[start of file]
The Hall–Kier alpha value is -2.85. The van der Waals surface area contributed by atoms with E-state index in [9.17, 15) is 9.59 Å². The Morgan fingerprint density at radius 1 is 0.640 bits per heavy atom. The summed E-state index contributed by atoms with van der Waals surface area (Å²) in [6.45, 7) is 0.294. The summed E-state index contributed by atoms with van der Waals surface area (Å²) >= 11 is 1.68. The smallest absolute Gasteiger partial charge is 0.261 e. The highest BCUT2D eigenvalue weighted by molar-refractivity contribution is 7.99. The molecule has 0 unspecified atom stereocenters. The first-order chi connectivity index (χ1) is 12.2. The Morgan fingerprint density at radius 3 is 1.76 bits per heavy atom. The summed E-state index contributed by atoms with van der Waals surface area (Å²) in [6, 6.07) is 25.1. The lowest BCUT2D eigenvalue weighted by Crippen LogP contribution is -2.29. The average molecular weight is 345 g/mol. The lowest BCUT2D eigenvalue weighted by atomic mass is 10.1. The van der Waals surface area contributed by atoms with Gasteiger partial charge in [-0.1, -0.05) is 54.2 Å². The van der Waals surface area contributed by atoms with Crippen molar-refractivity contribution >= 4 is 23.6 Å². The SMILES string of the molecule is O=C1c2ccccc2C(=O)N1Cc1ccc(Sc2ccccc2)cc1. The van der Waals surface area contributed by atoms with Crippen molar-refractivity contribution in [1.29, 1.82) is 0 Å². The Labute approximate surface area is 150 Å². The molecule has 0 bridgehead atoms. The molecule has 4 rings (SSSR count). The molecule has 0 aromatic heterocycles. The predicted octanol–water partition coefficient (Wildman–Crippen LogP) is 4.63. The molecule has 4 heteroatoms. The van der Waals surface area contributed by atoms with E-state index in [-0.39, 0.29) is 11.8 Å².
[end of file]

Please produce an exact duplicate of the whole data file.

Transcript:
The Hall–Kier alpha value is -2.85. The van der Waals surface area contributed by atoms with E-state index in [9.17, 15) is 9.59 Å². The Morgan fingerprint density at radius 1 is 0.640 bits per heavy atom. The summed E-state index contributed by atoms with van der Waals surface area (Å²) in [6.45, 7) is 0.294. The summed E-state index contributed by atoms with van der Waals surface area (Å²) >= 11 is 1.68. The smallest absolute Gasteiger partial charge is 0.261 e. The highest BCUT2D eigenvalue weighted by molar-refractivity contribution is 7.99. The molecule has 0 unspecified atom stereocenters. The first-order chi connectivity index (χ1) is 12.2. The Morgan fingerprint density at radius 3 is 1.76 bits per heavy atom. The summed E-state index contributed by atoms with van der Waals surface area (Å²) in [6, 6.07) is 25.1. The lowest BCUT2D eigenvalue weighted by Crippen LogP contribution is -2.29. The average molecular weight is 345 g/mol. The lowest BCUT2D eigenvalue weighted by atomic mass is 10.1. The van der Waals surface area contributed by atoms with Gasteiger partial charge in [-0.1, -0.05) is 54.2 Å². The van der Waals surface area contributed by atoms with Crippen molar-refractivity contribution >= 4 is 23.6 Å². The SMILES string of the molecule is O=C1c2ccccc2C(=O)N1Cc1ccc(Sc2ccccc2)cc1. The van der Waals surface area contributed by atoms with Crippen molar-refractivity contribution in [1.29, 1.82) is 0 Å². The Labute approximate surface area is 150 Å². The molecule has 0 bridgehead atoms. The molecule has 4 rings (SSSR count). The molecule has 0 aromatic heterocycles. The predicted octanol–water partition coefficient (Wildman–Crippen LogP) is 4.63. The molecule has 4 heteroatoms. The van der Waals surface area contributed by atoms with E-state index in [-0.39, 0.29) is 11.8 Å².